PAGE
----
The NVIDIA GeForce GTX 960 has been out for just over a week and has given us amazing performance capabilities given its such a small power requirement and it has impressed us here at eTeknix with the ability to run passively; could this mid-range graphics card set the pace for future sub $200 cards? Even though it’s not very powerful, the GTX 960 series has proven that high resolutions are almost possible at this price point.
Today we have the Gainward Phantom GLH (Goes Like Hell) Edition GeForce GTX 960 2GB; a bit of a mouthful if I must say so myself. Gainward aren’t renowned for breaking overclocking world records, but they know a thing or two about producing high quality, super quiet cooling solutions with a quirky difference. Gainward has worked their magic by cherry picking specific cards that can handle and maintain their intense factory overclocks. NVIDIA has aimed this card at the core gaming market, hoping for those who admitted to using older technology during Steams survey will want to upgrade to the new Maxwell architecture thanks to its low price.
This particular Gainward Phantom is perched at around $21o. For a card that promises epic performance through cherry picked components, lets see if its worth the extra 5% premium.
Gainward follows the same style of packaging as others in the NVIDIA range; plain and simple box with a key image of the graphics card. Along the bottom, we see the Phantom logo with its slogan. The only difference with this box is the Goes Like Hell (GLH) logo in the top right. Inside the box, we have bundled a twin molex to 6-pin PCIe power connection, VGA to DVI adapter and Gainwards driver install and quick start guide.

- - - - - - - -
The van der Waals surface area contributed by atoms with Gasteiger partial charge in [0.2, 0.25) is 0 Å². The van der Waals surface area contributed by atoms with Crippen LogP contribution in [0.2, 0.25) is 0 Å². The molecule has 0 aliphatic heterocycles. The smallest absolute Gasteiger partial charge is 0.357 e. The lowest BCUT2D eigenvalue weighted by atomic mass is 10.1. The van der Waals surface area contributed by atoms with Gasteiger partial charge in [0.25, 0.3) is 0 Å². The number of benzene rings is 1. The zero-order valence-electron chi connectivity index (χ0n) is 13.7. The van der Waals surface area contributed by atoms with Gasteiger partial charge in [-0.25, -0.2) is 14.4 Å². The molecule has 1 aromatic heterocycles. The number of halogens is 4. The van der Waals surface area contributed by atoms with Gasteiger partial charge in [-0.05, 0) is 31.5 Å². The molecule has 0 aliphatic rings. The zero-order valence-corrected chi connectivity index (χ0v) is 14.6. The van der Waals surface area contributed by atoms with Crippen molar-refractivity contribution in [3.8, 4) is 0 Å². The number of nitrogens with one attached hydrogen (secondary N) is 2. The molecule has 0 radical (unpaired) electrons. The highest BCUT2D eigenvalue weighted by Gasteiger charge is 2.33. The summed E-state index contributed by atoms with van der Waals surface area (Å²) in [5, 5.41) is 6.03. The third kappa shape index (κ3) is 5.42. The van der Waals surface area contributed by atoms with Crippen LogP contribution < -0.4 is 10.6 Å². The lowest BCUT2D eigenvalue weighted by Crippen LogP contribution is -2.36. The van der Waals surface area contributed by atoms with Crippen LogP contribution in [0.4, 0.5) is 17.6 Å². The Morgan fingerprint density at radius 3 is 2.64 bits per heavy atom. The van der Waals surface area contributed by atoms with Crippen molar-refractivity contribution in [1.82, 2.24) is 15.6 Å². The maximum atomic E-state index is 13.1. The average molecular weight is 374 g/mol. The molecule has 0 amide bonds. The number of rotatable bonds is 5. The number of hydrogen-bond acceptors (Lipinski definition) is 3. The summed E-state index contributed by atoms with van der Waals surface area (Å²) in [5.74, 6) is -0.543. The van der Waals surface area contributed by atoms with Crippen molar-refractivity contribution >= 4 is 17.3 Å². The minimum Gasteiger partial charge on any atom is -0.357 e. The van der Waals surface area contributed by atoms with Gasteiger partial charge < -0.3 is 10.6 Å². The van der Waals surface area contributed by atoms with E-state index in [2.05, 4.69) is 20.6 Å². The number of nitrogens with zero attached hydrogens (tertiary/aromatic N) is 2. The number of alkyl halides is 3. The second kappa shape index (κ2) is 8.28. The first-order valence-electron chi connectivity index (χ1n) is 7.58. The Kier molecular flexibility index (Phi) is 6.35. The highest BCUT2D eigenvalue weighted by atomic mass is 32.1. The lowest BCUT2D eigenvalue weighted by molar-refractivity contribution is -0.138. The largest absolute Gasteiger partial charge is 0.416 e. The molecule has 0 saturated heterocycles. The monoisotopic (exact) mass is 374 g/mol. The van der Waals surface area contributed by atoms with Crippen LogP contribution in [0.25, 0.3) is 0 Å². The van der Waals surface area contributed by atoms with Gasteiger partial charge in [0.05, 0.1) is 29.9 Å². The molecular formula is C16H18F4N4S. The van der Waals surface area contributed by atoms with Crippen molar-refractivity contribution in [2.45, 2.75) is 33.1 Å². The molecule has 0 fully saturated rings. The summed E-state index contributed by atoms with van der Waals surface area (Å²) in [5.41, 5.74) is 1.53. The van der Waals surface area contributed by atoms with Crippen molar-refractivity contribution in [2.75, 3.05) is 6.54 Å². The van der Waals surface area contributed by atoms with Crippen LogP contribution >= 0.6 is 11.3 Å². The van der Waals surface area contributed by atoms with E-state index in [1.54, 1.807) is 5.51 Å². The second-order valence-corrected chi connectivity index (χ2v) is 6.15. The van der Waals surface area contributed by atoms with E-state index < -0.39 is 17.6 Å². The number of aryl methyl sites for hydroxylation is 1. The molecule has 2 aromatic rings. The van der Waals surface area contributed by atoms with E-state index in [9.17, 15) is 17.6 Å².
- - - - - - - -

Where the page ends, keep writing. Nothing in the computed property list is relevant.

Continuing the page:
Gainward keeps things plain and simple, utilising their own PCB to be able to sit nicely under the Phantom cooler. This cooling solution is one of the most unusual on the market, hiding its twin 92mm PWM fans inside the cooling shroud with the rather slim radiator sitting on top.
This particular Phantom cooler is the newest variant in the series and has a cool party trick.
That’s right, the Phantom cooler has the ability to remove the fans.
This feature gives you the ability to clean the fans after a period of time, but you could also choose to run completely passively, albeit running the risk of extremely high temperatures unless you have very good airflow in your case.
At the far end of the card, it’s in keeping with Gainwards’ style, plain, simple and to the point; not even a glimpse of the heat pipes.
Along the top of the card, things get a little more interesting, showing you the single 6-pin power connection, ample for the 120w TDP. You also see the two slots which the fans are situated with groves to allows for better air flow.
On the back of the card, you have a very typical PCB with rear mounted RAM chips. It’s a shame Gainward didn’t give the card a backplate; it really would have finished it off well. You can see that the PCB is around 1/5th shorter than the cooling shroud, allowing for improved airflow.
Things are kept simple at the outputs end of the card, twin DVI ports, a single DisplayPort and a HDMI port capable of 4k resolution. I wonder if this card, with its intense overclocks; can produce a good 4k score in our tests.